Monsanto Wants Ok For Sweeter Sweetener

Monsanto Co. is seeking regulatory approval for what it claims to be the next generation of artificial sweeteners - a product 8,000 times sweeter than sugar, but with zero calories.

The maker of NutraSweet said Monday it has petitioned the Food and Drug Administration for approval of a sweetener called neotame for tabletop use.

By this time next year, St. Louis-based Monsanto hopes to ask the FDA to approve neotame for use as a sweetening ingredient in any food or drink sold in the United States.

The sweetness of neotame could mean huge cost savings for food and beverage makers because only extremely small quantities would be needed to sweeten the products, Monsanto spokeswoman Scarlett Lee Foster said.

Analyst Douglas Groh of Merrill Lynch said neotame has been in the works for 16 years.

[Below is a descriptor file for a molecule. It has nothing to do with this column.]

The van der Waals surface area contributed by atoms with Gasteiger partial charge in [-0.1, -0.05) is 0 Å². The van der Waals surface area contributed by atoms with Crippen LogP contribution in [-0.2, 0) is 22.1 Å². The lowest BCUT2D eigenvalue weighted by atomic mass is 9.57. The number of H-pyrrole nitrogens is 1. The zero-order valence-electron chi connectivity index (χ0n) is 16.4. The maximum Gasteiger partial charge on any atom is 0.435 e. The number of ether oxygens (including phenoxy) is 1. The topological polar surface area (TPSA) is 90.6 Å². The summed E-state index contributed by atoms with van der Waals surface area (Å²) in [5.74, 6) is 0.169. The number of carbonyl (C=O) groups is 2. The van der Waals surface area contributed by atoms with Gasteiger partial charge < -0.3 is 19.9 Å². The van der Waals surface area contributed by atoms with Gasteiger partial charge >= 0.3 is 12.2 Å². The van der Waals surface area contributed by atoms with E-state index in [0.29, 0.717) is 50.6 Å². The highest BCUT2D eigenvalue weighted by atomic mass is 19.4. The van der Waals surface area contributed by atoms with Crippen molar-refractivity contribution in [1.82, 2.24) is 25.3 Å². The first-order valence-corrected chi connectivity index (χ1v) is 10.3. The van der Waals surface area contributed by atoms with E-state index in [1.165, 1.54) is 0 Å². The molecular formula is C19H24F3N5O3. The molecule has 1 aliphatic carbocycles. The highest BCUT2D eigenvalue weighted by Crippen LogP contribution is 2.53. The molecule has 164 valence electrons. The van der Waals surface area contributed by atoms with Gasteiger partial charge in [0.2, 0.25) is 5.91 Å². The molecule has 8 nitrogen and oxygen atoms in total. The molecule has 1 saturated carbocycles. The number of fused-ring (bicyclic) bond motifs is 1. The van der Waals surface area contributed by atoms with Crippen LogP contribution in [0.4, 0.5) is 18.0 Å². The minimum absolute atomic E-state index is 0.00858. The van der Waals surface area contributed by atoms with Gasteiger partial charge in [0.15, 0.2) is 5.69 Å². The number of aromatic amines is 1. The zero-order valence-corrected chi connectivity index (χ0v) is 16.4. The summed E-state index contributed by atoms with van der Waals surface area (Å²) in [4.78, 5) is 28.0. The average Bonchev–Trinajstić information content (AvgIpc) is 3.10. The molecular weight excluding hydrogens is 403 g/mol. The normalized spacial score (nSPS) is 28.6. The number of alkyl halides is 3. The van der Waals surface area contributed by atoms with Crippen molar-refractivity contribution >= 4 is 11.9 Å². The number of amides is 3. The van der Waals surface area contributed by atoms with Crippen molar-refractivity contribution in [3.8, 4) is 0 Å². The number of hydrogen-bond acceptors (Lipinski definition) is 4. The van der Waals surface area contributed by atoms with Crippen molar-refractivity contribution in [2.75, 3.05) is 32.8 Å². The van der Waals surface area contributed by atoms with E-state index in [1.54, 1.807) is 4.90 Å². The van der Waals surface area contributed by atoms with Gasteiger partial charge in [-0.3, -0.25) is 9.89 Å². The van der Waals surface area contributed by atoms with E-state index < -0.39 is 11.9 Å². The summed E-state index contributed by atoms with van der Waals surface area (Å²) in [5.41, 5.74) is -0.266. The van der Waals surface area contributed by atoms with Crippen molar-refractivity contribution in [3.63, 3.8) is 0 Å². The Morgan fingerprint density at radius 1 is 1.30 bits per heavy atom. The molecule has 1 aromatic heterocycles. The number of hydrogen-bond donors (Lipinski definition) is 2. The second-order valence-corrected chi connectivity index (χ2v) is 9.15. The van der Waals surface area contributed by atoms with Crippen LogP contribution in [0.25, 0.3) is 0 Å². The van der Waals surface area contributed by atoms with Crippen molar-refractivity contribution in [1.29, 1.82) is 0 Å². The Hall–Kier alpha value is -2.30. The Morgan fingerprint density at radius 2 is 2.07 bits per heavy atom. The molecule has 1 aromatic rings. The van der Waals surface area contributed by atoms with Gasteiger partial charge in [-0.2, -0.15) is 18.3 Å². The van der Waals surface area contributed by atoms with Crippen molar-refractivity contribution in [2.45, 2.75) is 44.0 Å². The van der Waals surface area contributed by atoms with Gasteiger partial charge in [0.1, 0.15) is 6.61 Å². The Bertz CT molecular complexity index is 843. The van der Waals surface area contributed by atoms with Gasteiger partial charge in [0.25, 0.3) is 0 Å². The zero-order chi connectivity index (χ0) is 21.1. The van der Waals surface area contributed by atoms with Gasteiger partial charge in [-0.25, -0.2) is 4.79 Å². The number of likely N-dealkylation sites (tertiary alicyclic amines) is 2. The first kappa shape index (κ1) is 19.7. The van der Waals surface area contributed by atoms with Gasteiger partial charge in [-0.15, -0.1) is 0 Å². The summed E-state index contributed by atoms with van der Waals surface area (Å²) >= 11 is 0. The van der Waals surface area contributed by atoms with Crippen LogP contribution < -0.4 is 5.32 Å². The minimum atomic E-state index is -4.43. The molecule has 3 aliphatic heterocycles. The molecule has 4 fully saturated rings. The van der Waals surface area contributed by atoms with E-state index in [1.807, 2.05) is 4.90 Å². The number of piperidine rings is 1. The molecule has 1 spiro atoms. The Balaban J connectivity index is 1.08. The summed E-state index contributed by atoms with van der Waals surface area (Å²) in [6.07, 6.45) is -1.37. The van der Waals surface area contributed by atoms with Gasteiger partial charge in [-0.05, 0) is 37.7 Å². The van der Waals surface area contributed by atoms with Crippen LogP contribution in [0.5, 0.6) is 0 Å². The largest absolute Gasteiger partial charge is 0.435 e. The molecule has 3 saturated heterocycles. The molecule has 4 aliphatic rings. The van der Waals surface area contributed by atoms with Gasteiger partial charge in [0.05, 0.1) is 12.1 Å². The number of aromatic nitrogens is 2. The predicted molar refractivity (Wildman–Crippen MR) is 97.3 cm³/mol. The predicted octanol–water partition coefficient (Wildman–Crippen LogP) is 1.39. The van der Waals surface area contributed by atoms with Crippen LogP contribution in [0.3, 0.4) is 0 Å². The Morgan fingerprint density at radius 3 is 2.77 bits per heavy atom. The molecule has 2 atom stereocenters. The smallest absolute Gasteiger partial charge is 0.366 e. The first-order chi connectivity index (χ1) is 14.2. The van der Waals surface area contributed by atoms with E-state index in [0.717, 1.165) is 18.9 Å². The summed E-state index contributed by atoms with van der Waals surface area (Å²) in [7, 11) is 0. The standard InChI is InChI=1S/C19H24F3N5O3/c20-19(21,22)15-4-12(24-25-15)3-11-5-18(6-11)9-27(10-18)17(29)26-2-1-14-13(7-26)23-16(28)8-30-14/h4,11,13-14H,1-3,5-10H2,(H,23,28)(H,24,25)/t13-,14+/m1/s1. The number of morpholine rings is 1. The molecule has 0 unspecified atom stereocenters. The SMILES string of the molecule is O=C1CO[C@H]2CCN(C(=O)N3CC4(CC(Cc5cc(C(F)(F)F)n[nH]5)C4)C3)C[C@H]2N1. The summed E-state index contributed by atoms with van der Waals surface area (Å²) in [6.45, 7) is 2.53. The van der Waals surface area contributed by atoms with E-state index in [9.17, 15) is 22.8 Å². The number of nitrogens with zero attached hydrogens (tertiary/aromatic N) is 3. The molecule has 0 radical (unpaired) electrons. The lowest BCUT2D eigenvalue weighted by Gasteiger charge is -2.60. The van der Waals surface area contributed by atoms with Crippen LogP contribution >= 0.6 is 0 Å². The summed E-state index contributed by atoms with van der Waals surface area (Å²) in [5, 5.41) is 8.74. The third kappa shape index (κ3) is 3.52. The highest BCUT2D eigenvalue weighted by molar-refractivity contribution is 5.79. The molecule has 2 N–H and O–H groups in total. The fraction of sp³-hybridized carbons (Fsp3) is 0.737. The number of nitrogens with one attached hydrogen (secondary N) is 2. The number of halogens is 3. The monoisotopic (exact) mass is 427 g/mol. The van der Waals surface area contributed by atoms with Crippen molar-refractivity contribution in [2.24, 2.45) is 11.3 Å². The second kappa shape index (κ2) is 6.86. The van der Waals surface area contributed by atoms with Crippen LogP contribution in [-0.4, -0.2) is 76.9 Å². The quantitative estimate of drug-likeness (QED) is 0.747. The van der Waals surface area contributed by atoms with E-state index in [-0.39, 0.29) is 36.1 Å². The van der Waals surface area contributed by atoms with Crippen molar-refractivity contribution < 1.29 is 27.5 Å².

“It has the potential to replace sugar as well as high-fructose corn syrup in the marketplace,” Groh said. “It could mean potentially, at a minimum, half a billion dollars a year in revenue for Monsanto.”

It was Monsanto that developed aspartame, used in its NutraSweet brand of sweeteners. Aspartame is 200 to 400 times sweeter than sugar and has just a trace of calories. NutraSweet, launched in 1981, is the world’s top-selling brand of artificial sweetener.

Some studies and consumer groups have questioned the safety of aspartame, citing possible links to cancer and other diseases.

“The record on aspartame is very murky and cloudy,” said Rod Leonard, executive director of the Community Nutrition Institute, a consumer group in Washington. “There’s vast reason to be concerned about the type of product (Monsanto) would bring into the market. We plan to look at this one extremely closely.”

Monsanto said both aspartame and neotame are safe.


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